MCF Benefits and Applications

  • Higher Data Capacity: By allowing for multiple, independent light streams to be transmitted in a single fiber simultaneously, MCF offers a viable solution for vastly increasing the data capacity of a network. Additionally, utilizing wavelength-division multiplexing technology (WDM), which allows for multiple channels of data to be transmitted together in the same signal within a core, exponentially increases the amount of data that can be transferred using a single MCF.

  • Increased Physical Capacity and Space Savings: By offering multiple cores within a single fiber, MCF reduces the need for utilizing multiple independent single-core fibers, thus reducing the total quantity of fibers and cables, saving space in fiber conduits and routes, along with reducing the complexity of fiber management in dense data center environments. As a basic example, using a single patch cable with a 4-core MCF to replace four individual single-core fiber patch cables yields 75% physical space savings.

  • Enhanced Network Efficiency: With the combined benefits of more data capacity and space savings together, MCF helps to simplify and enable more efficient network architectures, capable of meeting growing data demands with practical scalability in mind.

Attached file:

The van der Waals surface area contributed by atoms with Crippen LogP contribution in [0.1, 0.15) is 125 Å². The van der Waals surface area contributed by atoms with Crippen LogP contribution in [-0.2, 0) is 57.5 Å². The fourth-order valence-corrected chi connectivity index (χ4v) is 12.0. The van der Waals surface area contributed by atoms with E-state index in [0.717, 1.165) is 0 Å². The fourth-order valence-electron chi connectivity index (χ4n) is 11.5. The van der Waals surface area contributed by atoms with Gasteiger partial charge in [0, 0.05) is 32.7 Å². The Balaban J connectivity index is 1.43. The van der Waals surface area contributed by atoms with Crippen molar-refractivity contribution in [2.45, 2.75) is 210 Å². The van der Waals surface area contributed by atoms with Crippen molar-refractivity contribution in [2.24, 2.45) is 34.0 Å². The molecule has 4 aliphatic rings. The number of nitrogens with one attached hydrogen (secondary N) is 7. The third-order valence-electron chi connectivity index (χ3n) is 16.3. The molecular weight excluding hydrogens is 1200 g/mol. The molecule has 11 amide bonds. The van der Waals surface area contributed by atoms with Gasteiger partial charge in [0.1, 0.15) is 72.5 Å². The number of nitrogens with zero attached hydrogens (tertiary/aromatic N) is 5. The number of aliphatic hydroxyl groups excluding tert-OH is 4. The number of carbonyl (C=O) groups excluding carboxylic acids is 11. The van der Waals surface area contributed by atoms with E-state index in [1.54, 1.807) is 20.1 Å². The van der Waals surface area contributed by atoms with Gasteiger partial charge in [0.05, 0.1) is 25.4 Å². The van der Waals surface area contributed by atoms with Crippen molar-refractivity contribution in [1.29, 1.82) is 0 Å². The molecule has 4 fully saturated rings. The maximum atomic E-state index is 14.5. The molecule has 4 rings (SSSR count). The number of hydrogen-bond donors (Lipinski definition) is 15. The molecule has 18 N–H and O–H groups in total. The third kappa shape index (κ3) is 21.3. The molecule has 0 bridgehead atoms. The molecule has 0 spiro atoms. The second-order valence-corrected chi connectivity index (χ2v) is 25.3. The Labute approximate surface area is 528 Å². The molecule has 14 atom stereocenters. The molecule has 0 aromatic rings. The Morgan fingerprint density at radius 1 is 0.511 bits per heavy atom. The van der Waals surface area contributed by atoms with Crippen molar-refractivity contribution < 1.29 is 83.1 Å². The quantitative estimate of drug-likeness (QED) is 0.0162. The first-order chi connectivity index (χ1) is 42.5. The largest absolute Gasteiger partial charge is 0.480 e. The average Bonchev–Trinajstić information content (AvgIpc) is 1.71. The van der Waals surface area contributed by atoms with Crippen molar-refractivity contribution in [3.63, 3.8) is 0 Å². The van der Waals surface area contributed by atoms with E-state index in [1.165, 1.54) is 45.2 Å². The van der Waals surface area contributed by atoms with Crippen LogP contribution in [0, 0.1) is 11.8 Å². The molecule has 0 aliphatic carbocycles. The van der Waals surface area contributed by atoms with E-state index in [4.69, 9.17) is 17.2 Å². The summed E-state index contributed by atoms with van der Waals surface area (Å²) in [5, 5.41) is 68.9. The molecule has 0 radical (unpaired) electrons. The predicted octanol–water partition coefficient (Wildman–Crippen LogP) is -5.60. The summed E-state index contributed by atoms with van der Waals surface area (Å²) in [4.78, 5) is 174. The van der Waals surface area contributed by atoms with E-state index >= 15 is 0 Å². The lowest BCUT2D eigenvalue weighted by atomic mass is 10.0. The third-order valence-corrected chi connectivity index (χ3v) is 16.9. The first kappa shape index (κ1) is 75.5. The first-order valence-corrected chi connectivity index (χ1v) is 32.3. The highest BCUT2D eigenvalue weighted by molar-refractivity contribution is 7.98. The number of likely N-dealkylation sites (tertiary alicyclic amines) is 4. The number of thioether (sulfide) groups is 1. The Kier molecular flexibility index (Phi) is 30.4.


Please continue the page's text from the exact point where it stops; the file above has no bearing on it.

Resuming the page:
Companies Leading Multicore Fiber Innovation

Like HCF fibers, multicore fibers are still in the development infancy period, but there are several examples of prominent companies aiming to make a splash which include:

Note: Other companies in this arena that also offer multicore fiber include Fibercore and iXblue, as just a few additional examples.

The Future of HCF and MCF – A Look Ahead

While it is unlikely that traditional single-core optical fibers will go away any time soon, both hollow-core and multicore optical fibers appear to represent the exciting next generation of optical fiber innovation, especially for meeting the demands of faster, more efficient, and higher-capacity networks. With key players in the industry like Sumitomo®, OFS®, and Microsoft® making significant investments into further developing these specialty fibers and already noting real deployments in the data center and financial trading arenas, that future is already here.